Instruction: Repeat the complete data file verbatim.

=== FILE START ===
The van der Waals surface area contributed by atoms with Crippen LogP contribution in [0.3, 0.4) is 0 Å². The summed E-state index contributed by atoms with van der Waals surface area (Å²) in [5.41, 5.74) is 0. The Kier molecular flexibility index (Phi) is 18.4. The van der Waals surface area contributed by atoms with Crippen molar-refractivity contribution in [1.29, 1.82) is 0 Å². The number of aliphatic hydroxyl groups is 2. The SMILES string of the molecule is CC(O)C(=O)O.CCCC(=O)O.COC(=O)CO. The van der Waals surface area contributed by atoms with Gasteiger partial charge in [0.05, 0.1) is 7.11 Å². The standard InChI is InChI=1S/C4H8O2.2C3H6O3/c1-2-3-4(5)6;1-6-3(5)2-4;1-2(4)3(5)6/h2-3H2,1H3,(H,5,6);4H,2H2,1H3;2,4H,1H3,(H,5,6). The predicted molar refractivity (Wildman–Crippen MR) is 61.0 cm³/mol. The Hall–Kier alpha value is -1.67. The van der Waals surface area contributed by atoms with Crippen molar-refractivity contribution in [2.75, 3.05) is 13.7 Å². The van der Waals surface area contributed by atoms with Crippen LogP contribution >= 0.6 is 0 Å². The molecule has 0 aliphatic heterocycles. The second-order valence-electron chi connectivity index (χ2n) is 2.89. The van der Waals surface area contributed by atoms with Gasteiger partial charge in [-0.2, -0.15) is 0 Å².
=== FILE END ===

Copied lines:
The van der Waals surface area contributed by atoms with Crippen LogP contribution in [0.3, 0.4) is 0 Å². The summed E-state index contributed by atoms with van der Waals surface area (Å²) in [5.41, 5.74) is 0. The Kier molecular flexibility index (Phi) is 18.4. The van der Waals surface area contributed by atoms with Crippen molar-refractivity contribution in [1.29, 1.82) is 0 Å². The number of aliphatic hydroxyl groups is 2. The SMILES string of the molecule is CC(O)C(=O)O.CCCC(=O)O.COC(=O)CO. The van der Waals surface area contributed by atoms with Gasteiger partial charge in [0.05, 0.1) is 7.11 Å². The standard InChI is InChI=1S/C4H8O2.2C3H6O3/c1-2-3-4(5)6;1-6-3(5)2-4;1-2(4)3(5)6/h2-3H2,1H3,(H,5,6);4H,2H2,1H3;2,4H,1H3,(H,5,6). The predicted molar refractivity (Wildman–Crippen MR) is 61.0 cm³/mol. The Hall–Kier alpha value is -1.67. The van der Waals surface area contributed by atoms with Crippen molar-refractivity contribution in [2.75, 3.05) is 13.7 Å². The van der Waals surface area contributed by atoms with Crippen LogP contribution >= 0.6 is 0 Å². The molecule has 0 aliphatic heterocycles. The second-order valence-electron chi connectivity index (χ2n) is 2.89. The van der Waals surface area contributed by atoms with Gasteiger partial charge in [-0.2, -0.15) is 0 Å².